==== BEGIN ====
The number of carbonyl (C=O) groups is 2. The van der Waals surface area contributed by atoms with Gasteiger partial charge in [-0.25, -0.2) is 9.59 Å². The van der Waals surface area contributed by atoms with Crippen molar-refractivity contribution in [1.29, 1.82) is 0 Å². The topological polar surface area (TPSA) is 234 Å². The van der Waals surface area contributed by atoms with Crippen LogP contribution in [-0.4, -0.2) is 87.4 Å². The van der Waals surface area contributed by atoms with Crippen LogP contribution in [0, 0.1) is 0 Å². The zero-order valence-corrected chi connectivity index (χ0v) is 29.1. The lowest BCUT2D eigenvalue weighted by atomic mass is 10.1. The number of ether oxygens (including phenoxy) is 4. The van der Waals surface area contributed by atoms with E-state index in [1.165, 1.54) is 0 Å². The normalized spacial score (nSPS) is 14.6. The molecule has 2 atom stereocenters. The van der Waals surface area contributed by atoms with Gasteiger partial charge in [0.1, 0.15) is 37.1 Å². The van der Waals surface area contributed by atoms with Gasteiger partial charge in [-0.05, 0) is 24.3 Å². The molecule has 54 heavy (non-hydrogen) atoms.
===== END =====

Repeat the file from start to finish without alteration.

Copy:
The number of carbonyl (C=O) groups is 2. The van der Waals surface area contributed by atoms with Gasteiger partial charge in [-0.25, -0.2) is 9.59 Å². The van der Waals surface area contributed by atoms with Crippen molar-refractivity contribution in [1.29, 1.82) is 0 Å². The topological polar surface area (TPSA) is 234 Å². The van der Waals surface area contributed by atoms with Crippen LogP contribution in [-0.4, -0.2) is 87.4 Å². The van der Waals surface area contributed by atoms with Crippen LogP contribution in [0, 0.1) is 0 Å². The zero-order valence-corrected chi connectivity index (χ0v) is 29.1. The lowest BCUT2D eigenvalue weighted by atomic mass is 10.1. The number of ether oxygens (including phenoxy) is 4. The van der Waals surface area contributed by atoms with E-state index in [1.165, 1.54) is 0 Å². The normalized spacial score (nSPS) is 14.6. The molecule has 2 atom stereocenters. The van der Waals surface area contributed by atoms with Gasteiger partial charge in [0.1, 0.15) is 37.1 Å². The van der Waals surface area contributed by atoms with Gasteiger partial charge in [-0.05, 0) is 24.3 Å². The molecule has 54 heavy (non-hydrogen) atoms.